When the precedence for dismissal has been set, it’s hardly surprising to see the ensuing painful dismissal of the necessity and validity of treatment for gender dysphoria. The willfulness of the ignorance surrounding Chelsea’s gender extends to the persistent mischaracterization of her treatment. The medications she needs are both common and cheap while being uncommonly effective, yet Lauren was continually bombarded with questions over whether taxpayers should have to foot the bill and whether counseling should be considered sufficient. A cursory glance at the WPATH Standards of Care could have settled both of those questions, but when CNN says “Bradley wants to be a woman” instead of the correct “Chelsea is a woman,” they have misled the public to believe that this is the frivolous whim of a prisoner rather than a serious and treatable condition. As Lauren was repeatedly forced to explain, this should no more be up for debate than treating diabetes, but CNN and other networks’ word choice has made it seem so. Tapper stated that he was offended by being called a bigot. He may not like it and he may not be the decision maker here, but CNN’s actions are bigoted.

The medical aspects of gender dysphoria and the legal basis for the necessity of treating trans people in prison are incredibly clear and well-established. This is a real condition recognized by actual medical authorities, unlike some transphobe’s mocking contention that they now identify as a tree. Gender dysphoria has been studied extensively over the past century. Its defining features have been identified; its risks when untreated are known to be severe, and the only effective treatment has become so empirically obvious that it cannot be ignored.

As it stands, there remains no serious medical or scientific debate over whether transsexualism exists. Trans people are real people who live in the real world, not some mere flight of fancy so bizarre as to warrant suspicion that this is a fiction. But such bafflement and incomprehension are what an outlet like CNN encourages when they – one of the world’s leading media organizations – are mysteriously unable to educate themselves on the indisputable facts of this issue.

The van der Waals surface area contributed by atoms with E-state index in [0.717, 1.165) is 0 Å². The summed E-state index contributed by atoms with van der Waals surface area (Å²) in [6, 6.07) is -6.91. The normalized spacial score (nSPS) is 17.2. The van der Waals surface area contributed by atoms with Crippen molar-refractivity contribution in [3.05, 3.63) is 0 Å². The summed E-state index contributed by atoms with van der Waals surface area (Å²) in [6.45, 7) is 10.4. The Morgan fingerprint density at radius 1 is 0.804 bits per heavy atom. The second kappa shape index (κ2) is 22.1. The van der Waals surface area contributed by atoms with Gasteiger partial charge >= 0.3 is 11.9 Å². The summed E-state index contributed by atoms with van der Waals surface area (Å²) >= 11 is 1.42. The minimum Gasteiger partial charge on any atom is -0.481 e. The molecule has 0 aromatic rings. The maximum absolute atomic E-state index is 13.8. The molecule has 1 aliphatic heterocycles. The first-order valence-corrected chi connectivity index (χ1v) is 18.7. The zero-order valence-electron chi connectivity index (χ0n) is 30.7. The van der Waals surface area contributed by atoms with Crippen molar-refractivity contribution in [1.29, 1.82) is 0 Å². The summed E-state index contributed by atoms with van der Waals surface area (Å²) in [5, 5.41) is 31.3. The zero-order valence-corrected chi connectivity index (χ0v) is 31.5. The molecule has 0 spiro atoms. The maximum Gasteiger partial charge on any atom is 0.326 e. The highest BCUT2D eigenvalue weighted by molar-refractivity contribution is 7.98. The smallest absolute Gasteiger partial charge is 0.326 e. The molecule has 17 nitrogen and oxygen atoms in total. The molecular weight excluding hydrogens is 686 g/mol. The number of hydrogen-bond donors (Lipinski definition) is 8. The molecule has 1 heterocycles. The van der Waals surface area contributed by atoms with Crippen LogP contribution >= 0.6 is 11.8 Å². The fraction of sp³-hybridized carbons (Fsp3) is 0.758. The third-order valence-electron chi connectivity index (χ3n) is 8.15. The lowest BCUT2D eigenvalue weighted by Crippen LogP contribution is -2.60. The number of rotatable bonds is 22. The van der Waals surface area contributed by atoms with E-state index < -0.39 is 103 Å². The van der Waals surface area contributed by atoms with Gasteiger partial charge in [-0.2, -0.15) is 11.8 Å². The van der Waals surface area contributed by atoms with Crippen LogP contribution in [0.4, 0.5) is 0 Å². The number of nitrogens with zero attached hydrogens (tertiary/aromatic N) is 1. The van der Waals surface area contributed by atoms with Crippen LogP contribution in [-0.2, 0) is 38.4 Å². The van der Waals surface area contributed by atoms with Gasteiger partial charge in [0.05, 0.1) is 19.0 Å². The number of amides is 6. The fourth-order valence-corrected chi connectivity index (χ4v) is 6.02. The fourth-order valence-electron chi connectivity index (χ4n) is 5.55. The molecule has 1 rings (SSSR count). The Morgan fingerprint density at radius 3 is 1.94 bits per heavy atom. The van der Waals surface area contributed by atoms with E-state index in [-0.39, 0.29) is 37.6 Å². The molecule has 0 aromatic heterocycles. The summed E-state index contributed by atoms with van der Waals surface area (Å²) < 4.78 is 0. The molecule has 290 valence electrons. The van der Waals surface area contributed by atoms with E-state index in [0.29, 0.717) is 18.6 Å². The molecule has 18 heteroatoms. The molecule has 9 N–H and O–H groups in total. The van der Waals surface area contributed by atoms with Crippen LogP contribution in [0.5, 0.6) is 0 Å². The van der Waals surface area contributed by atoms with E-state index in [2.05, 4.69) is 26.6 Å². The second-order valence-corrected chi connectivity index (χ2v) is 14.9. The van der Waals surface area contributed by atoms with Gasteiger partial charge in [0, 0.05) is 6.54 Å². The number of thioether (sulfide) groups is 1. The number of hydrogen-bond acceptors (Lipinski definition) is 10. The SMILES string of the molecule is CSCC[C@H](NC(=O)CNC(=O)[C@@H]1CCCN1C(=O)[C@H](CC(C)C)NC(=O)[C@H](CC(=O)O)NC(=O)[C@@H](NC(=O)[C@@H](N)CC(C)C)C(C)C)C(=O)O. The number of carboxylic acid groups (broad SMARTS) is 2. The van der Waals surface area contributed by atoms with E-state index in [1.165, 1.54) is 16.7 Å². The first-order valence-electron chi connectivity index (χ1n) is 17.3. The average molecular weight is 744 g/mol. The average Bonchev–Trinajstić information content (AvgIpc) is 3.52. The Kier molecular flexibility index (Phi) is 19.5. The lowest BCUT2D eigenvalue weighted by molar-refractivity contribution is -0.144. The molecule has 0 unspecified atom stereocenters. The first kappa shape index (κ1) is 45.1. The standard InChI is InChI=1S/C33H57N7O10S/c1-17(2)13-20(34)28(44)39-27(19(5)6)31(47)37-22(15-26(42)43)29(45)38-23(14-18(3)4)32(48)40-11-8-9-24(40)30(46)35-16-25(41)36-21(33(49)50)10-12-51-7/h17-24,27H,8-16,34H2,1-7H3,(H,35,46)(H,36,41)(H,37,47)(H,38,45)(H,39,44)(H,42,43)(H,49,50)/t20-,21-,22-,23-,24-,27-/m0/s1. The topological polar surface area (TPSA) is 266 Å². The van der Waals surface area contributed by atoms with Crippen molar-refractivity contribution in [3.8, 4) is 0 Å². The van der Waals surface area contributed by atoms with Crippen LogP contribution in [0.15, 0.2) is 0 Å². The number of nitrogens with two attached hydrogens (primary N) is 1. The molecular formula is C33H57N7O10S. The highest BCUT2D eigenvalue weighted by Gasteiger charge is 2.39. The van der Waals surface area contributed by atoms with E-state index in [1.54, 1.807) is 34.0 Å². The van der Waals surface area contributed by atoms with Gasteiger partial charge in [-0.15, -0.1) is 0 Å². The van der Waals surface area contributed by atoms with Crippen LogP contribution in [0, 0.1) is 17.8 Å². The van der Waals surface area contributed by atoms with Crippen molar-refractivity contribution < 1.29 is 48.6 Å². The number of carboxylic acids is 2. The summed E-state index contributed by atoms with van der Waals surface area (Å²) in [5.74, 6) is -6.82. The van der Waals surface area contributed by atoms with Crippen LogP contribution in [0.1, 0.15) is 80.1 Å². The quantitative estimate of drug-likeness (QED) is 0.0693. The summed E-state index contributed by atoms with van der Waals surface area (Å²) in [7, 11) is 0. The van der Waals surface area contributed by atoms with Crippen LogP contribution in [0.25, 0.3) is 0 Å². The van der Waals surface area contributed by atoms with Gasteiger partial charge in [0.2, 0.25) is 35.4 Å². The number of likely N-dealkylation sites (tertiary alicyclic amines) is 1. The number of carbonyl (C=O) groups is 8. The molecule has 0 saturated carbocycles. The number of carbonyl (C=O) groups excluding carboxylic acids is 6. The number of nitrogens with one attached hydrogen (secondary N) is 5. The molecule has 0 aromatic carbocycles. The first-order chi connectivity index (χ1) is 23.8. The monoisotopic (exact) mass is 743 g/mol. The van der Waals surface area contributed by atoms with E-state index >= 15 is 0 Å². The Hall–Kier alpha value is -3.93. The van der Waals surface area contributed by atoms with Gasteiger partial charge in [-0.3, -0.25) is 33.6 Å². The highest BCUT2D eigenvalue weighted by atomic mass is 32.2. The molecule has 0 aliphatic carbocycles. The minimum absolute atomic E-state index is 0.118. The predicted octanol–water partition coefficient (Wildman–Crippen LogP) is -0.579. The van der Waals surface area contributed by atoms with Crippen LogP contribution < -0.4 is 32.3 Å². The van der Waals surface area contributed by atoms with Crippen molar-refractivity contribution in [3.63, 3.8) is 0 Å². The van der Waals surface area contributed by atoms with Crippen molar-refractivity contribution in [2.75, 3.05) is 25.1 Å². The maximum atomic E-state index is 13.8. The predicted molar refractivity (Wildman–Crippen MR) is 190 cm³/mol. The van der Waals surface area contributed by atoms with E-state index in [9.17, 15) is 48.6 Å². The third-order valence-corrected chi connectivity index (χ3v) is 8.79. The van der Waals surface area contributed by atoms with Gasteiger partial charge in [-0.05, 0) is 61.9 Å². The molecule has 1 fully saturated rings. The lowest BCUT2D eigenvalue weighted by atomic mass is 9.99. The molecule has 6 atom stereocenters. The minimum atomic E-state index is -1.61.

Whether CNN chooses to acknowledge it or not, trans people are a part of their audience. We are taxpayers, viewers, consumers, citizens, soldiers, and sometimes prisoners. We are not political debates. We are not an agenda. We are entitled to treatment where necessary and acknowledgment of our identities irrespective of the irrelevant opinions of lay persons and news reporters. The military has refused to provide a prisoner with the treatment she requires. That is a tragedy, and the only relevant news item.

While a CNN anchor may suggest contacting the network’s policymakers to bring about change, the attitude expressed in their coverage makes it all too clear that such an attempt would be thwarted at every turn. They’ve already decided which LGBT organizations they’ll listen to, selectively choosing to hear only the HRC’s silence while dismissing GLAAD’s unambiguous guidance as the product of a questionable agenda. They’ve recklessly delegitimized trans people’s existence in the eyes of millions then demanded we stifle our own justified anger. When these self-proclaimed allies can’t bring themselves to listen to the very people they’ve publicly maligned, how are we supposed to believe that they care about respecting us at all?


Heather McNamara writes about indie literature, politics, and civil rights at HeatherMcNamara.net.

An open letter to CNN on Chelsea Manning

Guest post by Heather McNamara

To whom it may concern:

My name is Heather McNamara. My fiancée, Lauren McNamara, was a confidante of Chelsea Manning’s and testified in her trial. As such, Lauren was recently interviewed by Jake Tapper on The Lead and will be appearing again tomorrow morning on New Day Saturday.

During Lauren’s interview on The Lead, Mr. Tapper explained that CNN would be referring to Chelsea Manning by her former name Bradley and using male pronouns until such a time as her name is officially changed and her physical transition process has begun. NPR made similar decisions, and it is my understanding that this has led to some backlash from transgender people concerned that this is disrespectful of Chelsea Manning and her gender.

Mr. Tapper explained to me that CNN is interested in being sensitive to the LGBT community and certainly intended no harm, but that it is difficult to understand the needs of a largely invisible minority and what constitutes respect. I believe that CNN has the LGBT community’s best interests in mind, and it is my hope that I can assist in shedding some light on some simple strategies for demonstrating respect to trans people.